>From now through September 12, 2011, advance sales for This Ride…In Color, And In Pictures are open to the public through The book retails for $125 with a portion of the proceeds benefiting five charities: Country Music Hall of Fame and Museum’s Hatch Show Print, Darryl Worley Cancer Treatment Center, Southeastern Beefmaster Breeders Association’s College Scholarship Fund, Alabama School of the Deaf and Blind’s Music Education Program, and St. Jude Children’s Research Hospital.  This Ride…In Color, And In Pictures will be released in late September.

Country Music Hall of Fame members George Jones and Bill Anderson, songwriter/producer/musician Jim “Moose” Brown, songwriter Rob Hatch, producer T.W. Cargile, studio manager Sharon Corbitt-House, and radio personalities Keith Bilbrey and Bill Cody, among others, share their thoughts throughout the book on this highly sought-after singer/songwriter.  Although the book’s main focus is Johnson, there is also an underlying current which celebrates close friendships and a common love of country music.

Each copy and its Certificate of Authenticity is personally signed and numbered by Harlan. This limited-edition, measuring 9.25” x 12.75,” has a black linen hard case with silver foil type, Smythe-sewn binding, and a fine art image of Johnson on the cover.  Resonating with both Johnson’s and Harlan’s values, This Ride…In Color, And In Pictures is proudly made in the U.S.A. A small number of books will be reserved for the book’s release-day events (TBA).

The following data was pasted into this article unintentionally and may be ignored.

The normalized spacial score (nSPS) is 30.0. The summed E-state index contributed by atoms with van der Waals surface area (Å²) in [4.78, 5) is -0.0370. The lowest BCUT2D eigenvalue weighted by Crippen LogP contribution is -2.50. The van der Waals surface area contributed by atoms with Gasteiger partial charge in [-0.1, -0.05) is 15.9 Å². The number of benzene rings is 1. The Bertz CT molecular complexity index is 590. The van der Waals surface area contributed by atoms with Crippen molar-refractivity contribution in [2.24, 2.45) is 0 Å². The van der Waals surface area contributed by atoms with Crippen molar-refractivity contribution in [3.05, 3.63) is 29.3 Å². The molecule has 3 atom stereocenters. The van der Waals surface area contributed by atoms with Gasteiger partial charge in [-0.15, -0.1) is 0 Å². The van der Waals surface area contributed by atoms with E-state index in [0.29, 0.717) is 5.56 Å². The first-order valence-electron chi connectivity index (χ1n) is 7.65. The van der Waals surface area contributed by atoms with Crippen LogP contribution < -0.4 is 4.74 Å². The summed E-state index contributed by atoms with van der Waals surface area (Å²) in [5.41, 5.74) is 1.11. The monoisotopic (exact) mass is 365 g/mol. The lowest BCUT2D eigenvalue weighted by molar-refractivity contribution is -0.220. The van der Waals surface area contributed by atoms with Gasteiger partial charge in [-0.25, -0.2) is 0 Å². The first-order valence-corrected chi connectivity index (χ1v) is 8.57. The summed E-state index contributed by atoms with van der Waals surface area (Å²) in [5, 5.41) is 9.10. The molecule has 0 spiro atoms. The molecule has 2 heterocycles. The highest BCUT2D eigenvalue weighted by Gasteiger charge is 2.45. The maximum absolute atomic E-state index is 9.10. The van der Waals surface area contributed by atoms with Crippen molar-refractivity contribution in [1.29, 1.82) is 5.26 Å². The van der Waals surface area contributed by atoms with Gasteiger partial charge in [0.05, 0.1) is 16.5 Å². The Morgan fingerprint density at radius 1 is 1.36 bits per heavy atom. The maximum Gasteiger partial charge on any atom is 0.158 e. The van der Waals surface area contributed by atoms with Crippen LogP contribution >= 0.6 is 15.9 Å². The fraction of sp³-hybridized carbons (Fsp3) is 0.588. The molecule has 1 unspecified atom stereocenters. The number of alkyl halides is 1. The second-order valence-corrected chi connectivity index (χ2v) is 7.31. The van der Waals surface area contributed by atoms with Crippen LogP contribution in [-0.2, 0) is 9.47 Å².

About The Author:
A lifelong lover of country music, Melinda J.P. Harlan became immersed in the music she found in her father’s collection of LPs, across the airwaves of WSM-AM, and from the Grand Ole Opry every Friday and Saturday night. Harlan notes, “All my life, before I left home, I hung on every spoken word I could find from my musical heroes. Over the years, I’ve heard a lot of wisdom from these men and women in their spoken words and in their songs. Like the Chet Atkins quote, ‘If you hear something you like, and you’re halfway like the public, chances are, they’ll like it too.’ For me, this can be translated to my country music photography. I interpret it to mean, ‘Do what your heart is telling you to do and others will like it too.’” Harlan’s work can also be seen on the credits page of Johnson’s critically-acclaimed album, The Guitar Song.